India playing for high stakes through East Asia ties

India playing for high stakes through East Asia ties

After Prime Minister Manmohan Singh’s visit to Beijing, New Delhi is now set to deepen its engagements with the rest of East Asia and host top leaders of three other countries, which all – like India – have territorial disputes with China.

Vietnam’s top leader and General Secretary of the country’s Communist Party, Nguyen Phu Trong, is likely to visit India in the third week of November. Japan’s Emperor Akihito and Empress Michiko are set to visit India from November
30 to December 6 next.

New Delhi has also invited Japan’s Prime Minister Shinzo Abe to be the chief guest at the Republic Day ceremony on January 26 next year. South Korean President Park Geun-hye, too, is likely to visit India in January.

The back-to-back visits of the top leaders of Vietnam, Japan and South Korea are expected to help New Delhi strike a balance in its engagements in East Asia. Like India, all the three countries have territorial disputes with China and are seen as key players for maintaining the balance of power in Asia.

The visit of the all-powerful General Secretary of the Vietnam Communist Party comes at a time when New Delhi is stepping up its engagements with Hanoi.

New Delhi got entangled in Hanoi’s long-pending territorial dispute with Beijing over South China Sea in 2011. India’s ONGC Videsh Limited (OVL), in collaboration with PetroVietnam, has been engaged in hydrocarbon exploration off the coast of Vietnam in South China Sea since 1988. But China in 2011 objected to India’s projects in the disputed region.

China National Offshore Oil Corporation in June this year also issued a notification offering nine blocks in the South China Sea for foreign collaboration, including part of a block which Vietnam had already awarded to the OVL. The OVL is also planning to invest $ 145.94 million more to raise its stake in a gas field off the south coast of Vietnam.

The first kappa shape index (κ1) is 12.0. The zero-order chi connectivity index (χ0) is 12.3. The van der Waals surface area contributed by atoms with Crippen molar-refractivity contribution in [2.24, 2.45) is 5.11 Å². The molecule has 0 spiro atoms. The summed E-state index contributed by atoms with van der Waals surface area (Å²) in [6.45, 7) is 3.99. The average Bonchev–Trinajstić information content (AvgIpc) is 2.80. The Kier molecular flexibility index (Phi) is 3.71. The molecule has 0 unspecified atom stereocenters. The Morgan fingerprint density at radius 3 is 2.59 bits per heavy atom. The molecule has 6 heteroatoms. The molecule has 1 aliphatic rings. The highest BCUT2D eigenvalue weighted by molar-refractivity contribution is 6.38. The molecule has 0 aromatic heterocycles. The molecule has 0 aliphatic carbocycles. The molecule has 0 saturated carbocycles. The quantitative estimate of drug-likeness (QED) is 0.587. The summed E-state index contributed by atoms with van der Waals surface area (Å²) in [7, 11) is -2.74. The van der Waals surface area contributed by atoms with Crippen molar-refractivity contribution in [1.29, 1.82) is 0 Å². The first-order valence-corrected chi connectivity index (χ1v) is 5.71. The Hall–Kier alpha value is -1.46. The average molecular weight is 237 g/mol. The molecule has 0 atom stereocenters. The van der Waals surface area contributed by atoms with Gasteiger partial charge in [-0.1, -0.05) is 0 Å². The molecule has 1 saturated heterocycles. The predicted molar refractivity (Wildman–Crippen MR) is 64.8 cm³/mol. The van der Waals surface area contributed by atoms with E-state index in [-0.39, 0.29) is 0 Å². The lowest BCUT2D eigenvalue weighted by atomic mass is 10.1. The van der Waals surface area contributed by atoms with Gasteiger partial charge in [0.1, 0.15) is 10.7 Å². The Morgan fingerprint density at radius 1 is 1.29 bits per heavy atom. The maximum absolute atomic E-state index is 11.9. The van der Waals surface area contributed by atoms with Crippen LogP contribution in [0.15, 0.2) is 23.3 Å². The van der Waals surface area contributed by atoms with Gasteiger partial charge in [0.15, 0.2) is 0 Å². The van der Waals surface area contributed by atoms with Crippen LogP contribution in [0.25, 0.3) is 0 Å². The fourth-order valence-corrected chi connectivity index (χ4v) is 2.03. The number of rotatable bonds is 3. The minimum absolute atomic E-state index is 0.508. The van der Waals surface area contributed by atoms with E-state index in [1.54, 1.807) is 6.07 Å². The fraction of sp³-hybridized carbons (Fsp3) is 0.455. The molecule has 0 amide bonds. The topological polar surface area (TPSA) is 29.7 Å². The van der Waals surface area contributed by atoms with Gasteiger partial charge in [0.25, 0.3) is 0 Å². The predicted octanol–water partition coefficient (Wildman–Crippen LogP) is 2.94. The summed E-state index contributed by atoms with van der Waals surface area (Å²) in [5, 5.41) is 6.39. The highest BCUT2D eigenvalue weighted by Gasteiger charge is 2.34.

India has over the past two years stepped up defence ties with Vietnam. During the visit of the Vietnam Communist Party’s top leader, New Delhi is likely to offer Hanoi a credit line worth about  $ 100 million to procure military ware from India.

New Delhi’s move to invite Japanese Prime Minister Shinzo Abe to be the Chief Guest in the Republic Day ceremony is also apparently intended to send out a signal to China. Abe’s Government in Tokyo has taken a hard-line approach on Japan’s territorial disputes with China over the Diaoyu or Senkaku islets in the East China Sea.

While on a visit to New Delhi during his earlier tenure as the Prime Minister in August 2007, Abe had called upon India to join Japan to create a new “arc of freedom and prosperity” roping in other democracies in the region, as well as Australia and US - a vision that Beijing has interpreted as a move to contain China.

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